Review: Castelli Rolling Travel Bag

Before we go any further we need to make one thing clear: there is no point whatsoever arguing the toss over baggage dimensions at an easyJet check-in desk. If your bag doesn’t fit the hole they ask you to put it in, tough. Either unpack something or it goes in the hold.

They won’t give you a tape measure to allow you to prove that their hole is actually smaller than the 56 x 45 x 25cm they allow for carry on luggage, even if they claim to have a tape measure behind the desk. This is actually a good thing because that hole is the size they say it is, and there is no undersized hole conspiracy in operation to force you into paying a hold luggage charge. Put simply, you overpacked your bag.

I of course refused to believe it was even possible to overpack the Castelli rolling travel bag to beyond carry-on dimensions, and I spent a good five minutes pointing exactly this out to a frowning member of the check-in desk. It would have been longer had my dignity not been saved by my travelling companion who had mistakenly paid for hold luggage he did not need.

So the Castelli rolling travel bag disappeared down the conveyor belt of doom, its little red wheels still rolling in a quiet desperation, me looking on helplessly and wondering if it would survive the total battering I knew it would receive in airside baggage hell.

I shouldn’t have worried. Castelli have a reputation for producing solid kit, and they weren’t going to let themselves down by cutting corners on the vessel they had designed to carry that kit.

The rolling travel bag I was testing is the smaller of a pair of wheeled bags in the Castelli luggage range, which also features a wet bag, saddlepack, holdall, backpack and more. The whole range is styled in a tough, rubber-coated matt nylon with minimal branding, which amounts to a couple of strategically placed logos.

Castelli have stuck their collective necks out with this range - it’s the first luggage collection they have produced and marks an expansion of the brand’s scope. It is a departure from the clothing they have become famous for - decent, dependable, hard wearing clothing. Luggage needs to withstand a hell of a lot of abuse, from the occasional flip on a drain cover and belly-up drag along the pavement to whatever sort of torture lies in the minds of airport baggage handlers. Get it wrong and you could be watching the contents of your bag being paraded along the conveyor belt,Generation Game style. Not a good advertisement for a brand.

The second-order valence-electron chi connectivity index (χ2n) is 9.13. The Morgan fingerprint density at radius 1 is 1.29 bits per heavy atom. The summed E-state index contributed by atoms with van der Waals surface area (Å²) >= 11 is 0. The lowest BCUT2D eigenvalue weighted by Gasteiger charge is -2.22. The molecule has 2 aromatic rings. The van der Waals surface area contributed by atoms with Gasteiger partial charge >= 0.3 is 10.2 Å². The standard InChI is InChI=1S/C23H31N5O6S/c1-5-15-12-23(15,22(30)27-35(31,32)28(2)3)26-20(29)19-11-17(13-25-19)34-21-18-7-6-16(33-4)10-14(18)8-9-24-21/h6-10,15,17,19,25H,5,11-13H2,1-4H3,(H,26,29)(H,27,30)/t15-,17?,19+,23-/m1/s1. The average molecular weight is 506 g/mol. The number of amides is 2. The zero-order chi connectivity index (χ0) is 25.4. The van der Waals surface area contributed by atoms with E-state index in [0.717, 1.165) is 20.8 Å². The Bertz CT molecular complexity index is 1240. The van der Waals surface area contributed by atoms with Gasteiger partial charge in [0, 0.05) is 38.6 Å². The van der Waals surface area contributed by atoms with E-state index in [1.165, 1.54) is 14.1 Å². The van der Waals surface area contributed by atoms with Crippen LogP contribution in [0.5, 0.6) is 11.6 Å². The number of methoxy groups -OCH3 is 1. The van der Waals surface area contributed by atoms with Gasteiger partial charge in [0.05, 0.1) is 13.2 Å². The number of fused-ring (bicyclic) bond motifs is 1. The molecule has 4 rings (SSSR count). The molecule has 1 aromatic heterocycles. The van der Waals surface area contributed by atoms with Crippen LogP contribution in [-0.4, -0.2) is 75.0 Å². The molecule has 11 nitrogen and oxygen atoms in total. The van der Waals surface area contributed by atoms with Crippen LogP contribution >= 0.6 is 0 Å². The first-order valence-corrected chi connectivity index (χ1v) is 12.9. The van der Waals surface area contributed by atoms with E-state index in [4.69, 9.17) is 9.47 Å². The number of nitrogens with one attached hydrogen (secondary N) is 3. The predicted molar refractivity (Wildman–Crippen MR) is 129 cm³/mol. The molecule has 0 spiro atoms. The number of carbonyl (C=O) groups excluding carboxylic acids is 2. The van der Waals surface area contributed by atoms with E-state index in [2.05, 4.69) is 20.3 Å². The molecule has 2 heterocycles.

It is evident Castelli went to a lot of trouble to get its luggage right. The construction is ridiculously tough, zips robust and wheels of the type that would be at home on a decent skateboard. The extendable tow handle releases at the push of a button and pulls into place with a reassuring click. It is luggage of a quality that befits the brand.

The Castelli rolling travel bag packs a decent bit of kit, too. It unzips at the centre and unfolds to reveal a red centre, a bit like taking a knife to a Turkish delight. Zipped mesh compartments separate kit and ensure it doesn’t all come spilling out upon opening. The back half has an additional zipped compartment for some flattened garments, like the swimming shorts you never use. The front zipped compartment is smaller, to accommodate a travel essentials pocket, accessible when the back is fastened. This pocket is big enough to house a gilet, book, passport and assorted other bits you might need to access quickly.

What you will be able to fit into the Castelli rolling travel bag as a whole is going to depend on how you want to transport it and the duration of your stay. We’ll start with what I crammed in: helmet, shoes, trainers, four complete kits including socks and caps, rain jacket, gilet, mitts. For off the bike: four pairs of underwear, four t-shirts, hoodie, sweater. I think I also squeezed a shirt in and there might have been one or two other bits that never saw the light of day. The wash kit, before you get the wrong idea, went in the bike bag.

So the Castelli rolling travel bag is capable of packing a decent amount of gear - far more, it turns out, than will allow you to take the bag into the cabin of an aircraft. In order to conform to the carry on rules, keep an eye on the depth. Due to the rigid nature of the bag, the length and the sides will not move and are within the size limits. The front of the bag, however, will rise like a well-baked fruit loaf if you allow it. The magic number is 25cm. Stick to this measurement and you’re plain sailing. Or flying, to be precise.

You can’t really blame Castelli for developing a bag that will carry more than you can get away with as cabin baggage, and you can’t blame Castelli if you adopt the “if it fits in, take it,” approach to packing. So be sure to exercise restraint and use a tape measure while loading up. Remember, happiness is a bag that fits the hole.

Summary: The wheelie bag cyclists have been waiting for - a cool brand, solid, dependable, and capable of carrying a bundle of kit - but you won’t get further than the airport check-in desk if you max it out.


4 / 5

Available here 

This article first appeared in The Times on September 30, 2015